Sexually Transmitted Diseases/bumps on head of penis

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QUESTION: I recently noticed well today a row of bumps, itch like crazy but nothing else. I put some anti itch cream on it and it helped bur unsure of what it is. I will attach some photos thanks in advance.....

ANSWER: Hello Matt,
You didn't tell me about any recent sexual activities or skin-to-skin contact.  An itchy, bumpy, linear rash like you have in the top image may be scabies, a microscopic skin parasite that can be spread during sex or just sleeping together without sex. The bottom image looks a little less inflamed, but the corona (rim below the inked circle) looks irritated!  Do you have any itchy rashes anywhere else on the skin? An accurate diagnosis is needed to make sure the treatment is effective!

Good luck!
--mark


---------- FOLLOW-UP ----------

QUESTION: No rash anywhere else on the skin, however I did go to the ER today as I was worried that it could be a std, the said its not but its inflamed due to well alot of masturbation as I am recently single and the woman I met lives in another state. I got cephalexin and bactrine zinc cream spelling is incorrect I believe.

Answer
Hello Matt,
Too bad you went to the emergency department, as they treated you with an antibiotic (cephalexin) without evidence of your having an infection?  Did they do any tests or tell you there was evidence of an STD?  Inflammation from a excessive rubbing is not treated with an antibiotic! <sigh!> Emergency rooms are for EMERGENCIES. An STD may be uncomfortable, but it isn't an emergency requiring services of doctors who are not well trained in STDs. Emergencies are high fever, pneumonia, acute asthma, chest pain, appendicitis, broken bones, car accidents, traumatic injuries, etc.  Hopefully, everything will get better in spite of what they did. If the itching and rash persist, than you need to have your doctor consider scabies, and provide you with effective treatment.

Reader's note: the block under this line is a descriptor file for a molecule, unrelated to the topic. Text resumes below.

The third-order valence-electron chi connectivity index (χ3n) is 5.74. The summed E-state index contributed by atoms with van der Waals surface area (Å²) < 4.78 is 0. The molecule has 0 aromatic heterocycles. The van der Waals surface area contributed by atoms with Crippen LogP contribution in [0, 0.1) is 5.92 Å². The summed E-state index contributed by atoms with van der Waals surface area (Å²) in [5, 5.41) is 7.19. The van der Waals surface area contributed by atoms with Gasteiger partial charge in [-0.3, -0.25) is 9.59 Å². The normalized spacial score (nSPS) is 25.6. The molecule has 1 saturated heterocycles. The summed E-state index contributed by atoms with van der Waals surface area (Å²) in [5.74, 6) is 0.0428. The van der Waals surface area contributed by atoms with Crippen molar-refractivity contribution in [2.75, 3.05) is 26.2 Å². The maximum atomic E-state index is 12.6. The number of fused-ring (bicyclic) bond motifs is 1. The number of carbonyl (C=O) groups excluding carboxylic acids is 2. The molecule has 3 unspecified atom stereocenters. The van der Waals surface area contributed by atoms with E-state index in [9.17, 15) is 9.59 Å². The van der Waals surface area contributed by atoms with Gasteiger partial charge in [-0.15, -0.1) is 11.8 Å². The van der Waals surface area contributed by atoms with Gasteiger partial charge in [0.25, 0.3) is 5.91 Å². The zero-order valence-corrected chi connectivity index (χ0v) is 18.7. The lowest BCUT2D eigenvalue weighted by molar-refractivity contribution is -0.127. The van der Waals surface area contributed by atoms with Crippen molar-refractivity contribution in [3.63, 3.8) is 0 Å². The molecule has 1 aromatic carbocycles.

Good luck!
--mark  

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Mark P. Behar

Expertise

Almost any question or concern about gay men's health issues, sexually transmitted infections, abnormal Pap smears, anal cytology (anal "Pap smears"), etc. There is no such thing as “d/d free” or “clean” (free of infection), so why do so many of us deceive ourselves into thinking that some people are indeed totally free from a potentially infectious disease, like HIV, herpes, hepatitis, syphilis, chlamydia, warts, gonorrhea, etc., just because they say so? Clinical laboratory tests are not perfect, and having a “negative” or “nonreactive” test does not mean that a person is free from infection. Perhaps at the moment the test was taken, the person was uninfected; or, perhaps, the test wasn’t sensitive enough to detect presence of the infection. There is really no way that anyone can determine that they are truly “disease free,” and there are over a hundred of infectious conditions that can be spread without your knowing anything. Rather than trying to “pre-screen” or “serosort” a potential sex-mate with deceptive questions that are impossible to know by today’s technologies, a wiser option may be to consider everyone infected with something, and either use appropriate protective measures (“safer sex”), or accept the responsibility and consequences of possibly “catching” something from someone who’s hotter than expected (pun intended!). There is much research that supports the contention that an HIV positive person reliably taking HIV medications, and having an undetectable viral load, presents a lower risk for transmission of HIV than people who may think or say they are HIV negative, but are not. Food for thought!

Experience

Family Practice PA since 1981; Volunteer Clinician for Brady East STD (BESTD) Clinic, Milwaukee, since 1977; answered STD questions submitted to their web site. Professionally lectured at national and regional Physician Assistant and Nurse Practitioner conferences, and at national gay & lesbian health conferences on topics including HIV/AIDS, herpes, hepatitis, STDs, human papilloma virus (the cause of venereal warts), abnormal Pap smears, gay and lesbian health issues, among others.

Organizations
Co-Founder, Lesbian, Bisexual, & Gay Physician Assistant Caucus of the American Academy of Physician Assistants, Inc.; American Academy of Physician Assistants; Wisconsin Academy of Physician Assistants; National Co-Chair (2012-16), National Association of Black and White Men Together: A Gay, Multiracial Organization for All People (NABWMT)

Publications
Journal of the American Academy of Physician Assistants (JAPA) Q Visions, Quarterly Newsletter of the NABWMT

Education/Credentials
Bachelor's of Arts, 1972 (University of Wisconsin, Milwaukee, WI) Graduate Credits Experimental Psychology, 1972-75 (Tulane University, New Orleans, LA) Physician Assistant, Bachelor's of Science, 1981 (George Washington University, Washington, DC); Masters in Physician Assistant Studies, 2000 (University of Nebraska Medical Center, Omaha, NE)

Awards and Honors
Colposcopy Recognition Award (CRA), the American Association of Colposcopy and Cervical Pathology; Distinguished Fellow, Clinical Preceptor, American Academy of Physician Assistants; Fellow, Wisconsin Academy of Physician Assistants

Past/Present Clients
Brady East STD Clinic, Milwaukee, WI Milwaukee Health Services, Inc. (Martin Luther King Heritage Health Center), Dept. of Family Medicine and Early Intervention Program for HIV Infected Persons

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